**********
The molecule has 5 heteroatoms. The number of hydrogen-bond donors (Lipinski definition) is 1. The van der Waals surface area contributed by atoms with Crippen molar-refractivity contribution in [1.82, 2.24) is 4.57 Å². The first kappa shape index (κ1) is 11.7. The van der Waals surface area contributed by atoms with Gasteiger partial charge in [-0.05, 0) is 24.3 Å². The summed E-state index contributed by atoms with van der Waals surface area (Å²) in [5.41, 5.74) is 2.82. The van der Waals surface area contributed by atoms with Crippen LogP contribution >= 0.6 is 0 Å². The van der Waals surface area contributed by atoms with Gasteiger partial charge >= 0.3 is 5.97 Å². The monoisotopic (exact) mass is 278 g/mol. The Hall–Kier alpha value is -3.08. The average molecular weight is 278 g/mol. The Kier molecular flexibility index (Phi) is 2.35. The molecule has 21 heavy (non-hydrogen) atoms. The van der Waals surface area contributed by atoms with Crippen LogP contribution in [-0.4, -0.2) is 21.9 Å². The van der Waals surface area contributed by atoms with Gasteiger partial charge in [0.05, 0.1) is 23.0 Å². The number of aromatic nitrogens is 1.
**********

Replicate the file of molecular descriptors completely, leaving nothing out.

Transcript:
The molecule has 5 heteroatoms. The number of hydrogen-bond donors (Lipinski definition) is 1. The van der Waals surface area contributed by atoms with Crippen molar-refractivity contribution in [1.82, 2.24) is 4.57 Å². The first kappa shape index (κ1) is 11.7. The van der Waals surface area contributed by atoms with Gasteiger partial charge in [-0.05, 0) is 24.3 Å². The summed E-state index contributed by atoms with van der Waals surface area (Å²) in [5.41, 5.74) is 2.82. The van der Waals surface area contributed by atoms with Crippen LogP contribution >= 0.6 is 0 Å². The van der Waals surface area contributed by atoms with Gasteiger partial charge >= 0.3 is 5.97 Å². The monoisotopic (exact) mass is 278 g/mol. The Hall–Kier alpha value is -3.08. The average molecular weight is 278 g/mol. The Kier molecular flexibility index (Phi) is 2.35. The molecule has 21 heavy (non-hydrogen) atoms. The van der Waals surface area contributed by atoms with Crippen LogP contribution in [-0.4, -0.2) is 21.9 Å². The van der Waals surface area contributed by atoms with Gasteiger partial charge in [0.05, 0.1) is 23.0 Å². The number of aromatic nitrogens is 1.